September 15, 2005

i've looked at two websites regarding this technique, and they've both got pictures of what look like real chemical plants. the one below is trying to sell the packaged plant and catalyst.

i would expect that if this were conceptual, they would be trying to attract investor attention, not shipping stainless tanks, pumps, and piping.

so, i think this might be real:

Biodiesel from pretty much anything for less than 50¢ per liter (about $1.89/gal).

seeing as the lowest diesel price around here appears to be about $2.69/gal, and has been over $2/gal for a long time, this might start to look attractive.

i'm hoping it's not some hoax, that there aren't huge hidden costs or something. i want more technical info, but then i'd just be able to build one, i suppose.

2 Comments:

jess said...

You know, I was skeptical because of the web design, until -- ironically -- I got to the part about "quarantine disposal" of animals.

Enterprise had copies of, of all things, the Washington Times lying around, so I picked one up to see if there was anything I could use to teach my students about spinning news to appeal to your audience. What caught my eye, though, was the headline "Toads but no cats make this a real gas". I only gave it a cursory read, but apparently some German scientist got quoted as saying he makes gas out of cats, when in fact he only said he COULD make gas out of cats.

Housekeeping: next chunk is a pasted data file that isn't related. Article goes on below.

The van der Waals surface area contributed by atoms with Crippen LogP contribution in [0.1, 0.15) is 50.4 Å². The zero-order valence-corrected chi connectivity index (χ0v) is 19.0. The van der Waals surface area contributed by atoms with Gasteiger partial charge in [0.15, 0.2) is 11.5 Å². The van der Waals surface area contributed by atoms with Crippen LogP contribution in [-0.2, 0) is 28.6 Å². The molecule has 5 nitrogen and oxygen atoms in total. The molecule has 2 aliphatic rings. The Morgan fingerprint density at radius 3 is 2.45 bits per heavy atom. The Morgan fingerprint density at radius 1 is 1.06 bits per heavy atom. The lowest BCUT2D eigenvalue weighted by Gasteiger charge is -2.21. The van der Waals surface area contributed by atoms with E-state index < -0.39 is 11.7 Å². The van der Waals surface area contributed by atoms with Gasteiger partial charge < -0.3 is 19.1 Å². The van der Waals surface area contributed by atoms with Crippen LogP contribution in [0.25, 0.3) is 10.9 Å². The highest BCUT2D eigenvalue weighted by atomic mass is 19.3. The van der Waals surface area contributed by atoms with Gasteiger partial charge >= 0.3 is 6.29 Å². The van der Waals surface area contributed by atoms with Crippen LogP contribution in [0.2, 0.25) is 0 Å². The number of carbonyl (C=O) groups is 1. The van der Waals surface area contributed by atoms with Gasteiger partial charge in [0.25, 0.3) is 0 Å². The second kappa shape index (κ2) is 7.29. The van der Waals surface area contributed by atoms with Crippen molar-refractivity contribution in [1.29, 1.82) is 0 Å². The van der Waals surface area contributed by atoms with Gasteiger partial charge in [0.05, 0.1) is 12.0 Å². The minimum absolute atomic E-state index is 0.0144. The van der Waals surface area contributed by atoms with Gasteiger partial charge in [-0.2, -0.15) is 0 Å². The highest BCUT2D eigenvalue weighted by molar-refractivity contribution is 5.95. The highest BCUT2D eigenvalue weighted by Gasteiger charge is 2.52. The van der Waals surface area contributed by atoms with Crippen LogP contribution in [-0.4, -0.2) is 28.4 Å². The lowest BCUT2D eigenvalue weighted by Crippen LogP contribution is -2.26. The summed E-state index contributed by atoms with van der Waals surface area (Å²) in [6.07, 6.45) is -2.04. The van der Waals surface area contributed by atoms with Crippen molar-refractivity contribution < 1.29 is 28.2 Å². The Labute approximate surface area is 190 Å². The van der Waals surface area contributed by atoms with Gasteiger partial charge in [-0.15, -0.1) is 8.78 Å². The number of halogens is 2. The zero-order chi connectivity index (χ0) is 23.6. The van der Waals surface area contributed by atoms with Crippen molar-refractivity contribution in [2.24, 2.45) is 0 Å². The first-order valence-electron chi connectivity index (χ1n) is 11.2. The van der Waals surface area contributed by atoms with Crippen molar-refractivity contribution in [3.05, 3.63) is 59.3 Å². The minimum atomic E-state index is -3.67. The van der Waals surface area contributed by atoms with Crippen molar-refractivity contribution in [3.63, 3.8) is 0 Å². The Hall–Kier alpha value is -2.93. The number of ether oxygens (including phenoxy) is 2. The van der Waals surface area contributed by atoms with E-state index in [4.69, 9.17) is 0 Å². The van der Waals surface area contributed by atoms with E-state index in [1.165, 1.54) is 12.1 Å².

If someone who does this is being interviewed, misrepresented, and (sorta) apologized to, then maybe it's not being taken seriously, and maybe it doesn't work, but it's probably not a hoax.

15 September, 2005 16:20  
jess said...

After looking at the inventor's site I think the cause of the "misquote" (read: fabrication) was one of two things:

1) They got confused about "alphakat" or
2) They don't know what a "catalyst" is.

Or, you know, they're the German equivalent of the Weekly World News, and they just lie for fun.

15 September, 2005 17:00  

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